Computing and Predicting Winning Hands in the Trick-Taking Game of Klaverjas
This paper deals with the trick-taking game of Klaverjas, in which two teams of two players aim to gather as many high valued cards for their team as possible. We propose an efficient encoding to enumerate possible configurations of the game, such that subsequently \(\alpha \beta \)-search can be employed to effectively determine whether a given hand of cards is winning. To avoid having to apply the exact approach to all possible game configurations, we introduce a partitioning of hands into \(981,\!541\) equivalence classes. In addition, we devise a machine learning approach that, based on a combination of simple features is able to predict with high accuracy whether a hand is winning. This approach essentially mimics humans, who typically decide whether or not to play a dealt hand based on various simple counts of high ranking cards in their hand. By comparing the results of the exact algorithm and the machine learning approach we are able to characterize precisely which instances are difficult to solve for an algorithm, but easy to decide for a human. Results on almost one million game instances show that the exact approach typically solves a game within minutes, whereas a relatively small number of instances require up to several days, traversing a space of several billion game states. Interestingly, it is precisely those instances that are always correctly classified by the machine learning approach. This suggests that a hybrid approach combining both machine learning and exact search may be the solution to a perfect real-time artificial Klaverjas agent.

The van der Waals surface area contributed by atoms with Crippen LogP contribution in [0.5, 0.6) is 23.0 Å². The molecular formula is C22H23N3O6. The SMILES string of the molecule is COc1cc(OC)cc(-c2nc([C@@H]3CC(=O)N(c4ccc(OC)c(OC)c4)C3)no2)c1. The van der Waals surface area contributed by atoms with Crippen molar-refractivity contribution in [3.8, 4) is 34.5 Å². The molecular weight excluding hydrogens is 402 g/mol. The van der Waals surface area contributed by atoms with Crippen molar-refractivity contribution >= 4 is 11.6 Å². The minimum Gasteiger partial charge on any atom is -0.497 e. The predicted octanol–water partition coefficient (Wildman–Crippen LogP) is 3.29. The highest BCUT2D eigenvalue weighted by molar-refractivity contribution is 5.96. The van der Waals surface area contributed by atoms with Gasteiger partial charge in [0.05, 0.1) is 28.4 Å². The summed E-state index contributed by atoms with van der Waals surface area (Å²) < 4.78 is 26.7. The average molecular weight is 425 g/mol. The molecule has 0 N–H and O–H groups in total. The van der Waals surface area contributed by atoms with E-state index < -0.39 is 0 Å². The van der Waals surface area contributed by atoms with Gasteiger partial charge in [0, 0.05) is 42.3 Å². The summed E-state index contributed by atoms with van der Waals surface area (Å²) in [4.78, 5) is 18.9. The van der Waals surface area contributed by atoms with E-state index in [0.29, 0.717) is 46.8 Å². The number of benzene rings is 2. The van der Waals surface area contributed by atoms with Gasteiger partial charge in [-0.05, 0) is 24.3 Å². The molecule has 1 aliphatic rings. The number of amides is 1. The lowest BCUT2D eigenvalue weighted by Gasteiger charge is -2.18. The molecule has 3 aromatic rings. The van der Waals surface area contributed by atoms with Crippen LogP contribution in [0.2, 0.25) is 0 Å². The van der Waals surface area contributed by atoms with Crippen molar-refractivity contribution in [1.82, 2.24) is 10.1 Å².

KeywordsTrick-taking card games Alpha-beta search Computational complexity Machine learning AI
The second author was supported by funding from the European Research Council (ERC) under the EU Horizon 2020 research and innovation programme (grant agreement 638946). We thank F.F. Bodrij and A.M. Stawska for assistance with qualitative real-world validation of a relevant feature subset.
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